old hollywood

What Was the First Modern Nude Scene?

Jayne Mansfield in Promises! Promises! Photo: Noonan-Taylor Prod./Kobal/REX/Sh/Noonan-Taylor Prod./Kobal/REX/Sh

For a very long time in Hollywood, it was impossible to show nudity onscreen. Although movies in the silent era included fully naked bodies, from 1934 to 1968, censors monitored every studio film closely for explicit content, flagging costumes that were too revealing or shots that were too leering. But by the early 1960s, a few stars were willing to test the nude taboo.

One of them was Marilyn Monroe. Monroe filmed two nude scenes — one for 1961’s The Misfits and one for 1962’s Something’s Gotta Give — but neither made it into theaters in one piece. The first scene was cut and the second was a mere fragment of an unfinished movie, her last before she died. The Misfits moment was unscripted, a spontaneous impulse that arose during a love scene between Monroe and Clark Gable. The actress was shrouded in bedsheets when she dropped the covers, flashing the cameras in front of her. This scene didn’t make it into the final print, but according to a recent Deadline report, the footage was salvaged by producer Frank Taylor, whose son Curtice has kept it in a locked safe since 1999.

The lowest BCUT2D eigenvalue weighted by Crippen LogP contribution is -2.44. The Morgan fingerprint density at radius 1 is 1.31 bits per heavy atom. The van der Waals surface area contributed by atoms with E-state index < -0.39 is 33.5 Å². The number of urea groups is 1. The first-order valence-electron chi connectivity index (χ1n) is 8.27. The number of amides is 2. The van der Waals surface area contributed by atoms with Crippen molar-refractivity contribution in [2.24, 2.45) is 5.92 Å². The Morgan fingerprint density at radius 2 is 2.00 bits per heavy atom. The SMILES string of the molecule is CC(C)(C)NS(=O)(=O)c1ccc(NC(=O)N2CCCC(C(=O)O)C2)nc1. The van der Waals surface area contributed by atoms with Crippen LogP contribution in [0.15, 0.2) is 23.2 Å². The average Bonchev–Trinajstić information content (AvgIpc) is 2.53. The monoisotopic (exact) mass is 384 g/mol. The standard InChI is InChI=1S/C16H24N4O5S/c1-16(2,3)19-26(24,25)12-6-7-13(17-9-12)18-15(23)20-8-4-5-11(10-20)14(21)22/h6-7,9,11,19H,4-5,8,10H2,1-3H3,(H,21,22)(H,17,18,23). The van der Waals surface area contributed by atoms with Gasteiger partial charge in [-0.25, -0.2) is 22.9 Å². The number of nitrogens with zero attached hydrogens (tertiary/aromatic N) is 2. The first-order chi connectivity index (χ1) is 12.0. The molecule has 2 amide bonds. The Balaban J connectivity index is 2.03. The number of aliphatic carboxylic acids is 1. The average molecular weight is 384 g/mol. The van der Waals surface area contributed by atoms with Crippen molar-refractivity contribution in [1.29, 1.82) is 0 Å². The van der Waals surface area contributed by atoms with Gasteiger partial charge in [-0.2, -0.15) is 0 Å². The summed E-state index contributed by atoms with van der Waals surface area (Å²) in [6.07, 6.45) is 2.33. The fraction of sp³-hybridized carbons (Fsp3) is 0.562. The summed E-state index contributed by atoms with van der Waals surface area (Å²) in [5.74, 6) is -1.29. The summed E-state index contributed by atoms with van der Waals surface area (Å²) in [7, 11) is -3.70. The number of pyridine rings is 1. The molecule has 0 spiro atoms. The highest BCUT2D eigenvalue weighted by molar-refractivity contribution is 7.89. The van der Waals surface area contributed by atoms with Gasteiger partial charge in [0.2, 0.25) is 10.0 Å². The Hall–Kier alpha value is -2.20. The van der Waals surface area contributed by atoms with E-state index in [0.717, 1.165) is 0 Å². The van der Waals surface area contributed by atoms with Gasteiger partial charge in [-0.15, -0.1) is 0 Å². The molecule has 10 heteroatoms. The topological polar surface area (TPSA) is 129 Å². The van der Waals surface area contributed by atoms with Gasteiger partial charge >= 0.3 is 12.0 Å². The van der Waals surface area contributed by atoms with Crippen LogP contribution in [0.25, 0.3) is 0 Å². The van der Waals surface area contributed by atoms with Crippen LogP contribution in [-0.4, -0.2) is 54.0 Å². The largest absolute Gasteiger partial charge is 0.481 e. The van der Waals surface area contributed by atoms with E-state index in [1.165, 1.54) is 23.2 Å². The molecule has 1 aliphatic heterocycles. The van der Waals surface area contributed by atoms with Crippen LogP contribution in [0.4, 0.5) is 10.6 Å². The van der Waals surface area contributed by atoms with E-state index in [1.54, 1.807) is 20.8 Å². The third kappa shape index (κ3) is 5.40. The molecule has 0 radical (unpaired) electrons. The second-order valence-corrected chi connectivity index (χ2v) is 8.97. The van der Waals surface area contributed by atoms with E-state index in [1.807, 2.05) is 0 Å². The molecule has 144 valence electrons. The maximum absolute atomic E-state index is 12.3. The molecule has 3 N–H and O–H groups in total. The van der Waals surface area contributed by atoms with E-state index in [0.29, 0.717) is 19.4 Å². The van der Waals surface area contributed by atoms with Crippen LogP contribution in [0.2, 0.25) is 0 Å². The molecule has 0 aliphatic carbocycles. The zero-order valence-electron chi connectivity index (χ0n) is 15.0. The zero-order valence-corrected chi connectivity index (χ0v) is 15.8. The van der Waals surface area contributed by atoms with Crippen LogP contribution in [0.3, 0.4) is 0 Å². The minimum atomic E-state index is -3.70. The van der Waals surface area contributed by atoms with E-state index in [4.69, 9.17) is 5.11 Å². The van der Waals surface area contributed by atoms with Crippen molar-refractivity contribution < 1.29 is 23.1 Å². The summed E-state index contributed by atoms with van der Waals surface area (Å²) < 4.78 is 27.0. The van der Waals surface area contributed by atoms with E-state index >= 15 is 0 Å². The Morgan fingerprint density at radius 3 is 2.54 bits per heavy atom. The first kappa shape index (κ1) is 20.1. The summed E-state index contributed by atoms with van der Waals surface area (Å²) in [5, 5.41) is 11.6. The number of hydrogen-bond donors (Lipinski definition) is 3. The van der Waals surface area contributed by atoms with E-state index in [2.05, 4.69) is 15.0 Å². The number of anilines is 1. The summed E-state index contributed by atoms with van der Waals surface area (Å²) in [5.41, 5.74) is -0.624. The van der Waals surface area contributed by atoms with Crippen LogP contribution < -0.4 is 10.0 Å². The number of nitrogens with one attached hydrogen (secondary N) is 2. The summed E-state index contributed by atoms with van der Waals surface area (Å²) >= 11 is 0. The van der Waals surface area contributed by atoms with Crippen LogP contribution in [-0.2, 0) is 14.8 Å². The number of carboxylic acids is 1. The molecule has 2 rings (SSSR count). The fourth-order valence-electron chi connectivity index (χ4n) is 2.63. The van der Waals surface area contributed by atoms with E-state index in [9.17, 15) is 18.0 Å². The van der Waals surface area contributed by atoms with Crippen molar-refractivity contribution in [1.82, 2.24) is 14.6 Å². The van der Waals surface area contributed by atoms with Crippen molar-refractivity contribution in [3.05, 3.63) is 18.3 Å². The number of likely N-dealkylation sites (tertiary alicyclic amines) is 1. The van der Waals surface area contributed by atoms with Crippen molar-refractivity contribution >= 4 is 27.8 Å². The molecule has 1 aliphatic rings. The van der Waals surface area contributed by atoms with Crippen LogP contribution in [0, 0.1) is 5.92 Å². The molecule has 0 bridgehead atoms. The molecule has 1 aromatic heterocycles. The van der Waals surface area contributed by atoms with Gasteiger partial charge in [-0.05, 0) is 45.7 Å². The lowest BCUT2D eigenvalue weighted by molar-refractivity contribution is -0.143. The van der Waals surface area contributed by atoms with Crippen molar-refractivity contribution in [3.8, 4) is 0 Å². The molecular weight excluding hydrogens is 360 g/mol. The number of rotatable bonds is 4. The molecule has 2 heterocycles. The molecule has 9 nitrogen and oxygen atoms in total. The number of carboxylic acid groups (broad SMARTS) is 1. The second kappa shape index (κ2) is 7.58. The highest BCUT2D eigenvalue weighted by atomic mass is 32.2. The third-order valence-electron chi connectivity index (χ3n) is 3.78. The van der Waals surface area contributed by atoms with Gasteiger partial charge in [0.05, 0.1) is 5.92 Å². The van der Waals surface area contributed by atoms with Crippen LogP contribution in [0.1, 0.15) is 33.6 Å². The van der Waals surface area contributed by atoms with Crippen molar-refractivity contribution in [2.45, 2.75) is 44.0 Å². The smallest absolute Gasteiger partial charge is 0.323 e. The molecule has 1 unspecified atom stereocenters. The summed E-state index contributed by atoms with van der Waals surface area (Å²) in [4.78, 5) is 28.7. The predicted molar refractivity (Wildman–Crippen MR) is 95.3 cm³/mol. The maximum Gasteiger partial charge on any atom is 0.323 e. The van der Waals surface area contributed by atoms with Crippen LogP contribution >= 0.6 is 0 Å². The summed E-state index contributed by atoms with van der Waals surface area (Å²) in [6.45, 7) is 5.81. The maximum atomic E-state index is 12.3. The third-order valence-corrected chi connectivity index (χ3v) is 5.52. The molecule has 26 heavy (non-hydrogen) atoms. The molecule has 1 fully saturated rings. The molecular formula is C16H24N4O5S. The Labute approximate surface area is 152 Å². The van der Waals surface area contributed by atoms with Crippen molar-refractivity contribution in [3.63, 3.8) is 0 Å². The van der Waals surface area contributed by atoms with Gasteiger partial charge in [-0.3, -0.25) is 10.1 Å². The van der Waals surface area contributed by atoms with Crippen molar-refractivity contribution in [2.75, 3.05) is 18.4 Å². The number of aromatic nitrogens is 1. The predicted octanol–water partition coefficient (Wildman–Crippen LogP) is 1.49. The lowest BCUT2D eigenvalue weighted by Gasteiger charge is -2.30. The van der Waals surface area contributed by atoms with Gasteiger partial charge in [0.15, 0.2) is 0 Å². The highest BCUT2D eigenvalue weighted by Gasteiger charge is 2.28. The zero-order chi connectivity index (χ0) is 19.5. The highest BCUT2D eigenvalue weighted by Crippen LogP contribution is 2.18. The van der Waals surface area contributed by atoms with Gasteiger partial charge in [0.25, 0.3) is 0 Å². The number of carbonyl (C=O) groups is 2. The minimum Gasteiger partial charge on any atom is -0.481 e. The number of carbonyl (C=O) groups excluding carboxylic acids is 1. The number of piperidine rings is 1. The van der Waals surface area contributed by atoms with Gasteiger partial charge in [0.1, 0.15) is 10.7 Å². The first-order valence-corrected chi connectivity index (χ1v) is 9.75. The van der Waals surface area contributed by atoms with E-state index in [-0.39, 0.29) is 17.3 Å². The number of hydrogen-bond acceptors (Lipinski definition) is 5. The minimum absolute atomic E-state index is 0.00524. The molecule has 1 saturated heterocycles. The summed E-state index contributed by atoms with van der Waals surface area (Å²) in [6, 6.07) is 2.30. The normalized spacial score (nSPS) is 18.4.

The Something’s Gotta Give scene was a little more intentional. Monroe’s character Ellen is supposed to swim nude, as a means to entice her estranged husband Nick from his hotel room. The footage of Monroe skinny-dipping in a pool is now available in multiple YouTube clips, but the movie never screened for era audiences, since Monroe was fired and then died before filming wrapped.

Either scene would’ve made Monroe the first American star to go nude in a Hollywood movie in decades. But in Monroe’s absence, it was Jayne Mansfield who shattered the long-standing tradition. Like Monroe, Mansfield was a buxom blonde with a complicated reputation — but unlike Monroe, she craved the industry’s constant spotlight, and frequently used her body to get it.